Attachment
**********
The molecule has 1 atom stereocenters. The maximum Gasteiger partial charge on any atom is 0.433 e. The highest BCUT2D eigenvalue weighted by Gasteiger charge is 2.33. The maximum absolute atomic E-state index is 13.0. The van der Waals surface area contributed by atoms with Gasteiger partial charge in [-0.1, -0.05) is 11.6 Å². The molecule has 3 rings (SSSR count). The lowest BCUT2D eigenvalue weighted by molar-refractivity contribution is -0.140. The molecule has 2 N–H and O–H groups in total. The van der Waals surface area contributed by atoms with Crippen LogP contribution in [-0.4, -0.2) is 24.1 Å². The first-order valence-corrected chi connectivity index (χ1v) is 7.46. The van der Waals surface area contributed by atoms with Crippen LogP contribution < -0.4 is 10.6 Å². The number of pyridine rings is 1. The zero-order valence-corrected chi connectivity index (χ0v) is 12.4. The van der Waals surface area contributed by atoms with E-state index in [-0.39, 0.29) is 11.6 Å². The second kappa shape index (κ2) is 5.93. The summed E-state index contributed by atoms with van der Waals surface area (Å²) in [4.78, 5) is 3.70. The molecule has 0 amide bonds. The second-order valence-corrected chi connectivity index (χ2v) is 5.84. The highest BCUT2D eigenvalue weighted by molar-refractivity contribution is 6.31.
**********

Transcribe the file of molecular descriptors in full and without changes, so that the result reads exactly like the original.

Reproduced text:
The molecule has 1 atom stereocenters. The maximum Gasteiger partial charge on any atom is 0.433 e. The highest BCUT2D eigenvalue weighted by Gasteiger charge is 2.33. The maximum absolute atomic E-state index is 13.0. The van der Waals surface area contributed by atoms with Gasteiger partial charge in [-0.1, -0.05) is 11.6 Å². The molecule has 3 rings (SSSR count). The lowest BCUT2D eigenvalue weighted by molar-refractivity contribution is -0.140. The molecule has 2 N–H and O–H groups in total. The van der Waals surface area contributed by atoms with Crippen LogP contribution in [-0.4, -0.2) is 24.1 Å². The first-order valence-corrected chi connectivity index (χ1v) is 7.46. The van der Waals surface area contributed by atoms with Crippen LogP contribution < -0.4 is 10.6 Å². The number of pyridine rings is 1. The zero-order valence-corrected chi connectivity index (χ0v) is 12.4. The van der Waals surface area contributed by atoms with E-state index in [-0.39, 0.29) is 11.6 Å². The second kappa shape index (κ2) is 5.93. The summed E-state index contributed by atoms with van der Waals surface area (Å²) in [4.78, 5) is 3.70. The molecule has 0 amide bonds. The second-order valence-corrected chi connectivity index (χ2v) is 5.84. The highest BCUT2D eigenvalue weighted by molar-refractivity contribution is 6.31.